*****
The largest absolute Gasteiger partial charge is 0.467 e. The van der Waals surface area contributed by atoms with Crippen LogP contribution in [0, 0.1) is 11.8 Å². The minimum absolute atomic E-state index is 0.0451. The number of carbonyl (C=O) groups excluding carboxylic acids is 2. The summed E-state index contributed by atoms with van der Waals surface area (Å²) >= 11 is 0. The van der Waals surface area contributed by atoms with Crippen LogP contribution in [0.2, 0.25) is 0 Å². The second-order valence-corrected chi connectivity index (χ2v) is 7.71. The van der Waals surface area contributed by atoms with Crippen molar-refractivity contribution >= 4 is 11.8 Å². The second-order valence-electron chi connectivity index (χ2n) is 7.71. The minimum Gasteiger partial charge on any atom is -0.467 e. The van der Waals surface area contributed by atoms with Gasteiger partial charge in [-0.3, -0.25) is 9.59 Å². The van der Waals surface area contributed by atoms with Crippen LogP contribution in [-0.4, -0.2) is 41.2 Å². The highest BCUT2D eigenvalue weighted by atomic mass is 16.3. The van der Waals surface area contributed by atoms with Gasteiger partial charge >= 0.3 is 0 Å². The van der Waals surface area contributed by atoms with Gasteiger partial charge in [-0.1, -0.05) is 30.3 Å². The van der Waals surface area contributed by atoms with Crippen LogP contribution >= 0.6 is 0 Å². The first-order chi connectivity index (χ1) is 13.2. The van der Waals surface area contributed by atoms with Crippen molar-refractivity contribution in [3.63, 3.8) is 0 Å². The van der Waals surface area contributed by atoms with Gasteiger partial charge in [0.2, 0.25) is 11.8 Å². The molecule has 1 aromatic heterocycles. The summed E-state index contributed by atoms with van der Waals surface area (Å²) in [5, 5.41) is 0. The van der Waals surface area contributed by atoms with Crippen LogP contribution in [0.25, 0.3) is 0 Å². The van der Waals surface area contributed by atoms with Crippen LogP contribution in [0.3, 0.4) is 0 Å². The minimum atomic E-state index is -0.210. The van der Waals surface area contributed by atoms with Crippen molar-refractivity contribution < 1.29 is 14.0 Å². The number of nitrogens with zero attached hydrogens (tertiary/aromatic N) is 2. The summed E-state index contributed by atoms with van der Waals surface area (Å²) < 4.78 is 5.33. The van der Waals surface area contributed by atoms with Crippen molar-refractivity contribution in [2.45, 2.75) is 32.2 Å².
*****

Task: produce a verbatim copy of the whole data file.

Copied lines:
The largest absolute Gasteiger partial charge is 0.467 e. The van der Waals surface area contributed by atoms with Crippen LogP contribution in [0, 0.1) is 11.8 Å². The minimum absolute atomic E-state index is 0.0451. The number of carbonyl (C=O) groups excluding carboxylic acids is 2. The summed E-state index contributed by atoms with van der Waals surface area (Å²) >= 11 is 0. The van der Waals surface area contributed by atoms with Crippen LogP contribution in [0.2, 0.25) is 0 Å². The second-order valence-corrected chi connectivity index (χ2v) is 7.71. The van der Waals surface area contributed by atoms with Crippen molar-refractivity contribution >= 4 is 11.8 Å². The second-order valence-electron chi connectivity index (χ2n) is 7.71. The minimum Gasteiger partial charge on any atom is -0.467 e. The van der Waals surface area contributed by atoms with Gasteiger partial charge in [-0.3, -0.25) is 9.59 Å². The van der Waals surface area contributed by atoms with Crippen LogP contribution in [-0.4, -0.2) is 41.2 Å². The highest BCUT2D eigenvalue weighted by atomic mass is 16.3. The van der Waals surface area contributed by atoms with Gasteiger partial charge >= 0.3 is 0 Å². The van der Waals surface area contributed by atoms with Gasteiger partial charge in [-0.1, -0.05) is 30.3 Å². The van der Waals surface area contributed by atoms with Crippen LogP contribution >= 0.6 is 0 Å². The first-order chi connectivity index (χ1) is 13.2. The van der Waals surface area contributed by atoms with Crippen molar-refractivity contribution in [3.63, 3.8) is 0 Å². The van der Waals surface area contributed by atoms with Gasteiger partial charge in [0.2, 0.25) is 11.8 Å². The molecule has 1 aromatic heterocycles. The summed E-state index contributed by atoms with van der Waals surface area (Å²) in [5, 5.41) is 0. The van der Waals surface area contributed by atoms with Crippen LogP contribution in [0.25, 0.3) is 0 Å². The van der Waals surface area contributed by atoms with Crippen LogP contribution in [0.3, 0.4) is 0 Å². The minimum atomic E-state index is -0.210. The van der Waals surface area contributed by atoms with Crippen molar-refractivity contribution < 1.29 is 14.0 Å². The number of nitrogens with zero attached hydrogens (tertiary/aromatic N) is 2. The summed E-state index contributed by atoms with van der Waals surface area (Å²) < 4.78 is 5.33. The van der Waals surface area contributed by atoms with Crippen molar-refractivity contribution in [2.45, 2.75) is 32.2 Å².